• It said in the statement above that they are NOT going to stop supplying formula to those families who need it but rather that they are going to stop advertising for such companies and be more educational to the mother’s who come in but ultimately it is the mother’s choice as to how they feed their children. Basically there going to stop giving out pamphlets about different formula companies…

    • There is a program out there that helps you find a donar. You can still get breastmilk even if it isn’t from you. 🙂 Human milk for human babies. 🙂 It’s a milk bank check it out 🙂 it’s AWESOME!!!!!

  18. I applaud WIC for severing marketing ties and promoting even more breastfeeding support for their families. By far the best breastfeeding advice I received was in the mandatory WIC class I took while still pregnant with my little one. I can confidently credit WIC and that class with setting the nursing relationship we had (exclusive breastmilk for 6 months, breastmilk on demand for 18 months, and finally weaning at age 2 and 6 months). It’s obvious that the predatory marketing of formula companies is at direct odds with the mission of WIC.

    What I find concerning, however, is this sentence in the post: “By implementing more support and limiting the breast milk substitute options, more moms can find the help they need and deserve to breastfeed exclusively and for a longer period of time.” Limiting options feels like a step in the opposite direction. Increase support, education, access, and normalization and you’ll increase breastfeeding rates. There is no reason to limit anything. There are a multitude of valid reasons why a parent on WIC might need an alternative to breastmilk – they shouldn’t be turned away or stigmatized any more than those of us who primarily or exclusively breastfeed the children in our care.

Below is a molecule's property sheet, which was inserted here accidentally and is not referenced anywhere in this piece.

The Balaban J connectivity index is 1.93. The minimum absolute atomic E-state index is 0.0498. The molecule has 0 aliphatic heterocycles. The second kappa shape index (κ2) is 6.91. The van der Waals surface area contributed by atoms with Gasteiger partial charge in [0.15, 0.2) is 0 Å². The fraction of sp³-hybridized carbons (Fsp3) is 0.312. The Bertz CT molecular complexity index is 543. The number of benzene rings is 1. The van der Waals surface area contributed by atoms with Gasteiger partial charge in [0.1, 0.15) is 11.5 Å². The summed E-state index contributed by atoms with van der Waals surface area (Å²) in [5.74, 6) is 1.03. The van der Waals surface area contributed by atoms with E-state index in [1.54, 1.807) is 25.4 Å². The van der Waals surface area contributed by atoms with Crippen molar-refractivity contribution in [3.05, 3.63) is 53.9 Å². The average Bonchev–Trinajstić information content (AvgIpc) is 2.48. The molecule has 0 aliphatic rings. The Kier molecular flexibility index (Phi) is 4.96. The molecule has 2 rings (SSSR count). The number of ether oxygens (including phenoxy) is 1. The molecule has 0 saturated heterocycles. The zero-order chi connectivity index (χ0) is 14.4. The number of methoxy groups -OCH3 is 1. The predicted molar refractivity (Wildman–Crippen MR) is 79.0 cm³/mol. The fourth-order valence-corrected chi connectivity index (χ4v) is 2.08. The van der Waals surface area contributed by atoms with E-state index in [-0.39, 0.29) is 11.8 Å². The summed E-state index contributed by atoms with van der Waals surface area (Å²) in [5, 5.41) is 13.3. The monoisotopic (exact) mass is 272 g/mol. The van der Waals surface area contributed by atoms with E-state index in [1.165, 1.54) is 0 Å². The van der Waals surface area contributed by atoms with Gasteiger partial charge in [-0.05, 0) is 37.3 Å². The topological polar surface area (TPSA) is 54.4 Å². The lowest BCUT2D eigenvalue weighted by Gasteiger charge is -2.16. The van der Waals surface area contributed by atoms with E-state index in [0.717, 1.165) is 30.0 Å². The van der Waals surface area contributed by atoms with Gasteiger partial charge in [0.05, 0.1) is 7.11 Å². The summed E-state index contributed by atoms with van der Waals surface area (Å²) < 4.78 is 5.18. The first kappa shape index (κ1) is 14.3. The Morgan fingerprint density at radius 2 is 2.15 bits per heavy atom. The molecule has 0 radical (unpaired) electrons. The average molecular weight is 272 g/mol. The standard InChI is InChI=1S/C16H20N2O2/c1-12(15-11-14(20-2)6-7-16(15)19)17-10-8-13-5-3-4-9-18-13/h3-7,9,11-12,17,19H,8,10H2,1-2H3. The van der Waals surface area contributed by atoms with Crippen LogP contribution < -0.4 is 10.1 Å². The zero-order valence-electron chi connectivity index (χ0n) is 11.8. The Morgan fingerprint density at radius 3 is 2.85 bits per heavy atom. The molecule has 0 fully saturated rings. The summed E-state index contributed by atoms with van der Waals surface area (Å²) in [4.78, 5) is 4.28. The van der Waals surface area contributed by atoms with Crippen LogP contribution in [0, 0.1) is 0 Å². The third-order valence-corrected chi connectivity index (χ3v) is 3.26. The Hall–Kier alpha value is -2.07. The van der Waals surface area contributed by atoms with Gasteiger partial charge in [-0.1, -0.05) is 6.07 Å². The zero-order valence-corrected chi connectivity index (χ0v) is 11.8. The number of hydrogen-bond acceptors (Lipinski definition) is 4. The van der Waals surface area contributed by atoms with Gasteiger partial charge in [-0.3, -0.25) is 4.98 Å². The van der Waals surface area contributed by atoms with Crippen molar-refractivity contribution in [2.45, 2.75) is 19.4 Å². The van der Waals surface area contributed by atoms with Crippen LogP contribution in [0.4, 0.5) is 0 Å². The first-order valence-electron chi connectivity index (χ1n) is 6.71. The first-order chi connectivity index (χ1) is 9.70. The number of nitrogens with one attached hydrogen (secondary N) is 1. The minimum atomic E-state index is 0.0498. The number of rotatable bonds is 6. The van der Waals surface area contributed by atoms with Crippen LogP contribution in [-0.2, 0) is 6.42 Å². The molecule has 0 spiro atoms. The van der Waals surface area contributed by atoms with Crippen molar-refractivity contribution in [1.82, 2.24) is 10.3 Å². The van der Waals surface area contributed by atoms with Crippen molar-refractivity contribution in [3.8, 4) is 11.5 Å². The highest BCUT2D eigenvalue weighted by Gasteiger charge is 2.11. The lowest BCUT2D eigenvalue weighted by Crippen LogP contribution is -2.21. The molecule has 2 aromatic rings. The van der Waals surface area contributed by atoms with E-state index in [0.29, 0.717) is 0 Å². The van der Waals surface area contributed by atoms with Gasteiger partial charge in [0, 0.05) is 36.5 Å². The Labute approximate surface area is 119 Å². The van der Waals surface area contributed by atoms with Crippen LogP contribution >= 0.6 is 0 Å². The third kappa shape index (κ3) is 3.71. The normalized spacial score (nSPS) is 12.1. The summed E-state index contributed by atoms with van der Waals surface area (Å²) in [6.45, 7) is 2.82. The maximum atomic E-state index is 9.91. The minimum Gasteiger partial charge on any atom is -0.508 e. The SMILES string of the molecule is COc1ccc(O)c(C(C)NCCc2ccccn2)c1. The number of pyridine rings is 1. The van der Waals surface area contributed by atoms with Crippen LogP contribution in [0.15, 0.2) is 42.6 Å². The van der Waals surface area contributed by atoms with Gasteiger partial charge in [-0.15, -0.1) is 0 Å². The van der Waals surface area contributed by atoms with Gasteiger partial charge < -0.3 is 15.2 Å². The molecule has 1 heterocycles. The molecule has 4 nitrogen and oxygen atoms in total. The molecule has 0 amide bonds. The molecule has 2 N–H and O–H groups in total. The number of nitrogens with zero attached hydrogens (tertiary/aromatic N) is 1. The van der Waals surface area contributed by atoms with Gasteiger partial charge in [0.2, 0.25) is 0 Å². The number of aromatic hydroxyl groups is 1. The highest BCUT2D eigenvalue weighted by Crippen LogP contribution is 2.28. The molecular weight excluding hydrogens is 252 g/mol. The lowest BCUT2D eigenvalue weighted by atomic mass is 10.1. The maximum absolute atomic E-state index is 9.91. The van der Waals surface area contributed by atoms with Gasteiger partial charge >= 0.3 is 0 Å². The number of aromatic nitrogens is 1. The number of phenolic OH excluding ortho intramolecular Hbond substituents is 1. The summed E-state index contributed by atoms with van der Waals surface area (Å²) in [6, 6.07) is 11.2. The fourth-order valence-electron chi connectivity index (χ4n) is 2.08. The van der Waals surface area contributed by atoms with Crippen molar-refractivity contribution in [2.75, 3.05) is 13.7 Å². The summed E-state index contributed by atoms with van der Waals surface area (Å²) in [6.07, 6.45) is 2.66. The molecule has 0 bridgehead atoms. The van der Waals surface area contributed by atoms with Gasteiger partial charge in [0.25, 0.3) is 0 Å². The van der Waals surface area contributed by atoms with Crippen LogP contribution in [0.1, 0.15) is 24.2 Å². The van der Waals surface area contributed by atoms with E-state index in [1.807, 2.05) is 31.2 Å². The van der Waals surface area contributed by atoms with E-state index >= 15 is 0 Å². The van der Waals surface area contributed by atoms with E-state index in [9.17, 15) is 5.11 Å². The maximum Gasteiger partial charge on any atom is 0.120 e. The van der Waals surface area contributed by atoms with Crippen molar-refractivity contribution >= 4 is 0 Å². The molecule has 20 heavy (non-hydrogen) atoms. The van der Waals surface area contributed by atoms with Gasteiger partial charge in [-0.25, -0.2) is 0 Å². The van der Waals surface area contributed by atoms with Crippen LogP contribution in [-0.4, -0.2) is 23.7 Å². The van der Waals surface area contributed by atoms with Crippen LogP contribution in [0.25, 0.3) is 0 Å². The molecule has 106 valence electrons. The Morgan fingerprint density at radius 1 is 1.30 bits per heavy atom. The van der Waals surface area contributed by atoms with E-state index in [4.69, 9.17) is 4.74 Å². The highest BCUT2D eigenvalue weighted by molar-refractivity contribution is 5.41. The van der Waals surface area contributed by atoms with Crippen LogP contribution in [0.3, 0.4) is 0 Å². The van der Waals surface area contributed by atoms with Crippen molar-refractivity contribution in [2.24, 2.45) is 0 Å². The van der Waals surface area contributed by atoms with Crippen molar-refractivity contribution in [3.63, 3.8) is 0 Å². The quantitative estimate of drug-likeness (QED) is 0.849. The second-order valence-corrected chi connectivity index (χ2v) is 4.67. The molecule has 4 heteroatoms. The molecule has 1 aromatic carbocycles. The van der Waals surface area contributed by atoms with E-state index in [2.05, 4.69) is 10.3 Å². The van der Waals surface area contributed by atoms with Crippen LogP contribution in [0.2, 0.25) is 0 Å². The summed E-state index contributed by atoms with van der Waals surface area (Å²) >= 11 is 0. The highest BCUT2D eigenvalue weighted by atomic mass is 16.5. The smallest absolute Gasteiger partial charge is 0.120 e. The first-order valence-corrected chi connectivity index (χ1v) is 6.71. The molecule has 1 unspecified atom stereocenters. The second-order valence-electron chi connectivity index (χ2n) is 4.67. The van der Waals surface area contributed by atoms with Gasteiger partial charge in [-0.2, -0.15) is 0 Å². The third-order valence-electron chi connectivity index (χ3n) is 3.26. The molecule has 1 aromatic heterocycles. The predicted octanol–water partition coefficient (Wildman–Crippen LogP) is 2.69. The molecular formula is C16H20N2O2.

• Theresa I have since updated the post. I hope it provides you with more insight. Many people had similar questions on the social media post. I also noticed a typo as well that said limited options, it should have said promotions. The decision has to do with how the product is be marketed.

    • I dont agree with this. I have met women who had cancer or have medical issues and cannot produce breastmilk. They saw wic as a godsend….while everyones happy and promoting this, what about the women who CANT produce milk? Who because of so many treatments or are survivors have been told they cant produce milk? Despite that, again, some women cannot produce milk and i think this organization has forgotten that.

      • Read the article. WIC has not made any claim to withhold formula from parents who need it. The National WIC Association is simply refusing to use their brand to market formula products to the families. It is a stand against formula companies, not against families who choose formula. This post is pretty clear about that.

  19. This has nothing to do with the WIC food packages. This is a statement that the formula companies cannot sponsor events and promote their products at the conferences. They need to avoid this huge conflict of interest. WIC provides education and offers formula to foster families, adoptive families, fathers with custody and moms who choose formula, but FIRST it must provide evidence-based information and education as a public health agency–it is the only thing to do.

  20. I am completely for wic wanting to help mothers breastfeed. I have been exclusively breastfeeding my daughter for just over 4 months now. My goal in a full year. I do however understand more mothers need help. I was in the hospital for 4 days after I had my daughter and from day one I was having issues getting my daughter to latch on my right side, I started asking for a lactation counselor to help me. I didn’t get the help until my 4th day.